Macdonald: Asking the Why
It seems as though we are having a geographical shift in the relocation of businesses from the downtown core of Calgary to the suburbs. The oil and gas industry is slashing operating costs, vacating office space and shedding once highly valued yet now unaffordable employees. One would think engineers and other skilled professionals are flocking to the "burbs," but are they really?
Let me get this straight … we've had a downturn in Calgary's economy for the past two years which has resulted in property values dropping in the downtown core. This decrease in property value has created an unprecedented loss of tax revenue and a massive funding shortfall for City operations.
One has to wonder if the taxation funding shortfall is due to the non-payment of taxes by failed businesses or if it is due to the exodus of businesses from the downtown core (to either the suburbs of Calgary or to nearby municipalities) because entrepreneurs are required to make decisions that will ensure the survival of their businesses. One such decision being to lessen the high costs of operating in the city centre. One might call this good business sense or simply, common sense.
Many companies were established and continue to operate outside of the city core – it wasn’t necessary to locate downtown and it certainly wasn’t advantageous. Other companies once located in downtown Calgary realized the benefits to operating outside of the core and years ago, implemented a plan to boldly relocate to industrial and commercial suburban friendly subdivisions such as Quarry Park.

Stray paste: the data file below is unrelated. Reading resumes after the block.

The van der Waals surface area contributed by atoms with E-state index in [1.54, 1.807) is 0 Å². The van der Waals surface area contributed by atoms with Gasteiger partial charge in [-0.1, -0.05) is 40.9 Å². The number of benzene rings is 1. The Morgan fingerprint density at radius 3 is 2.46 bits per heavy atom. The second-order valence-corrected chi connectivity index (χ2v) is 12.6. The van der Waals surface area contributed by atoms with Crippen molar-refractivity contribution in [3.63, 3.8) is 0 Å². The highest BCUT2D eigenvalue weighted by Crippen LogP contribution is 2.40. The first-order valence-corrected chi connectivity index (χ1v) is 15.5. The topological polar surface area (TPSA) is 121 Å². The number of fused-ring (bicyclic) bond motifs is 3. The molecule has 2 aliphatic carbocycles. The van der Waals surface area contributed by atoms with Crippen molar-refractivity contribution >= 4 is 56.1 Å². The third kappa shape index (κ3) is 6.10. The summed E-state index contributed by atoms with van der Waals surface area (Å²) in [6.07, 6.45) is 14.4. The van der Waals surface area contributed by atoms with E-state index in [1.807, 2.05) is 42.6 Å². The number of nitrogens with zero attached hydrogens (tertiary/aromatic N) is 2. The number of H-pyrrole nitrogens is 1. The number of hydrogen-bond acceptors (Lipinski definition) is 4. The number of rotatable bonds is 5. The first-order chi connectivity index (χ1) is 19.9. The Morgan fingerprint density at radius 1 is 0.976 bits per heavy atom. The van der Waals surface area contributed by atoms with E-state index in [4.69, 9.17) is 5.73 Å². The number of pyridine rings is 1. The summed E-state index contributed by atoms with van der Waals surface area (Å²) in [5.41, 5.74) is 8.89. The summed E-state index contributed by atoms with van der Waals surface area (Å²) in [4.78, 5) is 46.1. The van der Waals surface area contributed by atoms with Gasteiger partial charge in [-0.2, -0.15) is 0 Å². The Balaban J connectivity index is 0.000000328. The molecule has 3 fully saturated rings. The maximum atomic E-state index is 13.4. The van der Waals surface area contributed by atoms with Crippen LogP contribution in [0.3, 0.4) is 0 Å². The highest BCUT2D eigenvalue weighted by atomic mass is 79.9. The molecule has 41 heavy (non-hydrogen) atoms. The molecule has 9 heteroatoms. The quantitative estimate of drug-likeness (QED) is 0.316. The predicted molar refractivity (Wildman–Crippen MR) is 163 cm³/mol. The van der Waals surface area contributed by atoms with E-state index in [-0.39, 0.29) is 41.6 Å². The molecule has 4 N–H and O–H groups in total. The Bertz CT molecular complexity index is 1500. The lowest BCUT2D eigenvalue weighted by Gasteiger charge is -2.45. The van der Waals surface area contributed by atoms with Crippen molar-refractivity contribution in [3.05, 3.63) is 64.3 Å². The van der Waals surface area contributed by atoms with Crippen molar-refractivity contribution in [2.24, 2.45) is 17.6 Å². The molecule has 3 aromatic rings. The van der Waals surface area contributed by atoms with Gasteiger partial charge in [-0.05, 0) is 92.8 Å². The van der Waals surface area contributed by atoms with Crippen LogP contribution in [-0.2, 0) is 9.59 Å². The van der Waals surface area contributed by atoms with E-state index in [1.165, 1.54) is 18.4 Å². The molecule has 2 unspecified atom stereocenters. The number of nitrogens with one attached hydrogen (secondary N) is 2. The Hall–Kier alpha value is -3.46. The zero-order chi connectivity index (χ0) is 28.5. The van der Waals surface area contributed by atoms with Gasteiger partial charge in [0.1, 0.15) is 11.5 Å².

It's important to note that businesses in Calgary have thrived in the burbs and industrial subdivisions, adjusting to varying economic conditions over the course of many years. Today, we have a situation where there are many vacancies due to the unprecedented 'shuttering' of buildings and closing of once profitable businesses in the Foothills Industrial Park as in other areas of the city.
They will soon find out whether they were correct or not, finding themselves blindsided by a Council decision to chase any available options for recovering taxation shortfalls. All citizens should be watching to see if Council further punishes these businesses and private enterprises by increasing tax rates outside the core. Remember, Calgary Council and our civic leaders are not proposing any spending restraint.
Our elected officials love to boast about the attributes of Calgary businesses and the people leading them, often describing them as innovative, resilient, world-class, risk takers, the best of the best, and so on. It is these business pioneers, the entrepreneurs and innovators that are in large part what makes Calgary great. On the one hand, our civic leaders promote this enterprising foundation as a reason to come to Calgary to establish and operate businesses, while on the other hand, at the first sign of trouble, is it the expectation of our civic leaders that these businesses foot the bill for the City’s audacious spending?
Once upon a time, Calgary's slogan was "Heart of the New West" and that has recently been replaced with "Be Part of the Energy." Business owners may very well be asking themselves where they will get the energy to persevere in this city of ours.
Kathy Macdonald is executive director of the citizens’ advocacy group Common Sense Calgary www.commonsensecalgary.com
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